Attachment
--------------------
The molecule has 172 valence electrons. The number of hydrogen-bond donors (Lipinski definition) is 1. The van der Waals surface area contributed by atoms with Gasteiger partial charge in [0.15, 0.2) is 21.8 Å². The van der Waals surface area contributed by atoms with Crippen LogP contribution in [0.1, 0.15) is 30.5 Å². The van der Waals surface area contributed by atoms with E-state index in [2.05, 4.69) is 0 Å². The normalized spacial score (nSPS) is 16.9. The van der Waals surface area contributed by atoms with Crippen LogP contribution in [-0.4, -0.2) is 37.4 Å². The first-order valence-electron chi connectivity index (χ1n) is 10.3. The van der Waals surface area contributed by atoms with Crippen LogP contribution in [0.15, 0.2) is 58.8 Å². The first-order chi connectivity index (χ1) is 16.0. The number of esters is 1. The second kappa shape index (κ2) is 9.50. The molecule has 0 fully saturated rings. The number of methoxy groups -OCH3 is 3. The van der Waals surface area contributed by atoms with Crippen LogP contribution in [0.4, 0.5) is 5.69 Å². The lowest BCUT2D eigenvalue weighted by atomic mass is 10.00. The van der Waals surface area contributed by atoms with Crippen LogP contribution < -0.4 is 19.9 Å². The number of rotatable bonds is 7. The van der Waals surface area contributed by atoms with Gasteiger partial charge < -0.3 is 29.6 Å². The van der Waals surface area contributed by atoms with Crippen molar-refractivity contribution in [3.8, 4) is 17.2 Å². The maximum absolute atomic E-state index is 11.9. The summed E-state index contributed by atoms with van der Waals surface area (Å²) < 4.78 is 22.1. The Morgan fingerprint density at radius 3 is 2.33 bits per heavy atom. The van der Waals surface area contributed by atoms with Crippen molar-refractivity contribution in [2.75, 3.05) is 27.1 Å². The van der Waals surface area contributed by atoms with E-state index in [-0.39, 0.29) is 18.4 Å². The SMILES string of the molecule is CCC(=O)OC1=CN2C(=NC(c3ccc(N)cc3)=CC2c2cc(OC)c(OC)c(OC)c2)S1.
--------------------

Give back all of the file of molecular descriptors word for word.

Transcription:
The molecule has 172 valence electrons. The number of hydrogen-bond donors (Lipinski definition) is 1. The van der Waals surface area contributed by atoms with Gasteiger partial charge in [0.15, 0.2) is 21.8 Å². The van der Waals surface area contributed by atoms with Crippen LogP contribution in [0.1, 0.15) is 30.5 Å². The van der Waals surface area contributed by atoms with E-state index in [2.05, 4.69) is 0 Å². The normalized spacial score (nSPS) is 16.9. The van der Waals surface area contributed by atoms with Crippen LogP contribution in [-0.4, -0.2) is 37.4 Å². The first-order valence-electron chi connectivity index (χ1n) is 10.3. The van der Waals surface area contributed by atoms with Crippen LogP contribution in [0.15, 0.2) is 58.8 Å². The first-order chi connectivity index (χ1) is 16.0. The number of esters is 1. The second kappa shape index (κ2) is 9.50. The molecule has 0 fully saturated rings. The number of methoxy groups -OCH3 is 3. The van der Waals surface area contributed by atoms with Crippen LogP contribution in [0.4, 0.5) is 5.69 Å². The lowest BCUT2D eigenvalue weighted by atomic mass is 10.00. The van der Waals surface area contributed by atoms with Crippen LogP contribution < -0.4 is 19.9 Å². The number of rotatable bonds is 7. The van der Waals surface area contributed by atoms with Gasteiger partial charge < -0.3 is 29.6 Å². The van der Waals surface area contributed by atoms with Crippen molar-refractivity contribution in [3.8, 4) is 17.2 Å². The maximum absolute atomic E-state index is 11.9. The summed E-state index contributed by atoms with van der Waals surface area (Å²) < 4.78 is 22.1. The Morgan fingerprint density at radius 3 is 2.33 bits per heavy atom. The van der Waals surface area contributed by atoms with Crippen molar-refractivity contribution in [2.75, 3.05) is 27.1 Å². The van der Waals surface area contributed by atoms with E-state index in [-0.39, 0.29) is 18.4 Å². The SMILES string of the molecule is CCC(=O)OC1=CN2C(=NC(c3ccc(N)cc3)=CC2c2cc(OC)c(OC)c(OC)c2)S1.